Students on our Medical School Preparation programme very much enjoyed their neurology lesson yesterday, as the discussion of clinical practice touched on issues of ethics in the profession. The focus of the lesson was the upper limb examination, which doctors use to determine the function of the nervous system.
Students learned that there are five considerations to be made in the examination of the upper limb: tone (how rigid the muscles are), power (how strong are the muscles), reflexes (are they regular, reduced, or increased), co-ordination, and sensation. These considerations help doctors determine whether there are problems with the patient’s central nervous system, or any of the components of the peripheral nervous system (the autonomic, enteric and somatic nervous systems). Teacher Alex also impressed upon her students the importance of gaining consent when carrying out these kinds of examinations, for the purpose both of maintaining a positive relationship with patients, and avoiding civil, criminal or disciplinary legal proceedings.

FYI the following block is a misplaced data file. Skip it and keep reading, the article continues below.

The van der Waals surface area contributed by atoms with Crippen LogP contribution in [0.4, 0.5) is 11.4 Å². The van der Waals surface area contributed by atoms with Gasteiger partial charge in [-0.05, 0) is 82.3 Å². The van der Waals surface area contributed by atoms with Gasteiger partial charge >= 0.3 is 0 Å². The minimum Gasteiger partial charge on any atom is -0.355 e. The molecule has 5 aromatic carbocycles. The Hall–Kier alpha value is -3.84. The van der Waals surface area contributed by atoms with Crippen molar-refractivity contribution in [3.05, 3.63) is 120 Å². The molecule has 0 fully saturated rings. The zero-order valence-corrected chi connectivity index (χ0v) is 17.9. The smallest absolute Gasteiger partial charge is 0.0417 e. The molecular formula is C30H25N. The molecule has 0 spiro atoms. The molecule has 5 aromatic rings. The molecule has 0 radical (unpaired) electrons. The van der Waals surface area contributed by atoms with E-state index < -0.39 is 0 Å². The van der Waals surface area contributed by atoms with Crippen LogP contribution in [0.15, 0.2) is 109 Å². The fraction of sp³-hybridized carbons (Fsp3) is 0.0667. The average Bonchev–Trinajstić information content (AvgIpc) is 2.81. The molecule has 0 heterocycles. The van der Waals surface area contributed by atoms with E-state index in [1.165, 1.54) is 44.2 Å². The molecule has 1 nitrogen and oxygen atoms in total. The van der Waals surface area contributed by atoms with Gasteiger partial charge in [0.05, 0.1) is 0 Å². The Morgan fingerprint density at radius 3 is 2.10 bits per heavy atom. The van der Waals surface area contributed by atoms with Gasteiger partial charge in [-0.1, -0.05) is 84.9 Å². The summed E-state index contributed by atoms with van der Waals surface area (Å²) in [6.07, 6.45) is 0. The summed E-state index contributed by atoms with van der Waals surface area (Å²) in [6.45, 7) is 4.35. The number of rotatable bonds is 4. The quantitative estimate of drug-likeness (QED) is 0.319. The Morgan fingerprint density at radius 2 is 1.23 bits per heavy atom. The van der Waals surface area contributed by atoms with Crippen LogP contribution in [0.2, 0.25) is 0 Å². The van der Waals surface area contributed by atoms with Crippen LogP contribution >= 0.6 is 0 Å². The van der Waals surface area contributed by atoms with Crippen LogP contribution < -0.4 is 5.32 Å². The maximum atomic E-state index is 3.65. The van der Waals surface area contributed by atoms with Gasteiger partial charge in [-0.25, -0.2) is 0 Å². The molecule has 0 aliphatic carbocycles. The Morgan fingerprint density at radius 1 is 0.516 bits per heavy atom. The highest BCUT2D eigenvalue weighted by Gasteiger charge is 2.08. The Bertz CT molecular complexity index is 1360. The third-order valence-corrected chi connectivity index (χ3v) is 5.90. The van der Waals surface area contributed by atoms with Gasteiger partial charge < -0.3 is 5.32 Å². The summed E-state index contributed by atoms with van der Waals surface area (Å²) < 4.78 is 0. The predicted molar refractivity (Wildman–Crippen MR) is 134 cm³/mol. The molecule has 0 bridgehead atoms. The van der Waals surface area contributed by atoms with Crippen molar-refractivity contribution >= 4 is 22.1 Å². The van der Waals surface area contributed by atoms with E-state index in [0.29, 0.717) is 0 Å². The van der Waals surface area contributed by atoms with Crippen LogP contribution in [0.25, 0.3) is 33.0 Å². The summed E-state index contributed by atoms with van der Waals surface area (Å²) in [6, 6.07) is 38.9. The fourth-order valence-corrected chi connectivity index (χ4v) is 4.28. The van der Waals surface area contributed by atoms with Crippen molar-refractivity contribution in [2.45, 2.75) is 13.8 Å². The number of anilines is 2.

Over in Engineering School Preparation, students were exploring aerodynamics, and ended their lesson with a practical experiment on the Manor lawns: the task was to figure out the angle of elevation for a toy gun that would project the missile the furthest distance. The stairs up to the back lawn helped the experiment get off to a flying start!